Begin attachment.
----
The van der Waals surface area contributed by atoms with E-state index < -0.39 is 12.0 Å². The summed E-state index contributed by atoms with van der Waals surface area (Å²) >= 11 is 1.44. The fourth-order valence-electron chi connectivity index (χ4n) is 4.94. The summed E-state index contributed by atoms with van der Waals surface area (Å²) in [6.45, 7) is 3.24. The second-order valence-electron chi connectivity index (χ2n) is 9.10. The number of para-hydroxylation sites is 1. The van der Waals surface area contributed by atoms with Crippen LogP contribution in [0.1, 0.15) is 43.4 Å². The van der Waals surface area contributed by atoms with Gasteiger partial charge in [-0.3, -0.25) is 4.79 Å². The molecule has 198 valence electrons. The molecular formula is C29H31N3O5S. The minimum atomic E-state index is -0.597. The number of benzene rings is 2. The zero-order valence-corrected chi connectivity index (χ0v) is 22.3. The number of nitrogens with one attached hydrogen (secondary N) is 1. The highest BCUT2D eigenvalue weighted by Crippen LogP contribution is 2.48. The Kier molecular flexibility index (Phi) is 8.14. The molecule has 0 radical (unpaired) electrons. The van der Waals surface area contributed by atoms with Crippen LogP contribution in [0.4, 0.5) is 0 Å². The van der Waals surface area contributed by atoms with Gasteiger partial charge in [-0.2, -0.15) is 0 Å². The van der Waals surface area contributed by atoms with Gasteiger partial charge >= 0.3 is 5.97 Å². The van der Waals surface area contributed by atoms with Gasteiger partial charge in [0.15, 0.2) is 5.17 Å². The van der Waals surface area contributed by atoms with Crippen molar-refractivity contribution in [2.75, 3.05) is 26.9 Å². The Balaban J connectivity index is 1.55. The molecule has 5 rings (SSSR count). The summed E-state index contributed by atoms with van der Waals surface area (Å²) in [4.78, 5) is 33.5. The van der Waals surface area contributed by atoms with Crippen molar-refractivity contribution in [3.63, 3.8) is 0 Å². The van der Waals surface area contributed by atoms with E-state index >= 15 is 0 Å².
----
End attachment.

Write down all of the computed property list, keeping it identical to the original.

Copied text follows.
The van der Waals surface area contributed by atoms with E-state index < -0.39 is 12.0 Å². The summed E-state index contributed by atoms with van der Waals surface area (Å²) >= 11 is 1.44. The fourth-order valence-electron chi connectivity index (χ4n) is 4.94. The summed E-state index contributed by atoms with van der Waals surface area (Å²) in [6.45, 7) is 3.24. The second-order valence-electron chi connectivity index (χ2n) is 9.10. The number of para-hydroxylation sites is 1. The van der Waals surface area contributed by atoms with Crippen LogP contribution in [0.1, 0.15) is 43.4 Å². The van der Waals surface area contributed by atoms with Gasteiger partial charge in [-0.3, -0.25) is 4.79 Å². The molecule has 198 valence electrons. The molecular formula is C29H31N3O5S. The minimum atomic E-state index is -0.597. The number of benzene rings is 2. The zero-order valence-corrected chi connectivity index (χ0v) is 22.3. The number of nitrogens with one attached hydrogen (secondary N) is 1. The highest BCUT2D eigenvalue weighted by Crippen LogP contribution is 2.48. The Kier molecular flexibility index (Phi) is 8.14. The molecule has 0 radical (unpaired) electrons. The van der Waals surface area contributed by atoms with Crippen LogP contribution in [0.4, 0.5) is 0 Å². The van der Waals surface area contributed by atoms with Gasteiger partial charge in [-0.2, -0.15) is 0 Å². The van der Waals surface area contributed by atoms with Gasteiger partial charge >= 0.3 is 5.97 Å². The van der Waals surface area contributed by atoms with Gasteiger partial charge in [0.15, 0.2) is 5.17 Å². The van der Waals surface area contributed by atoms with Crippen molar-refractivity contribution in [2.75, 3.05) is 26.9 Å². The Balaban J connectivity index is 1.55. The molecule has 5 rings (SSSR count). The summed E-state index contributed by atoms with van der Waals surface area (Å²) in [4.78, 5) is 33.5. The van der Waals surface area contributed by atoms with Crippen molar-refractivity contribution in [3.63, 3.8) is 0 Å². The van der Waals surface area contributed by atoms with E-state index >= 15 is 0 Å².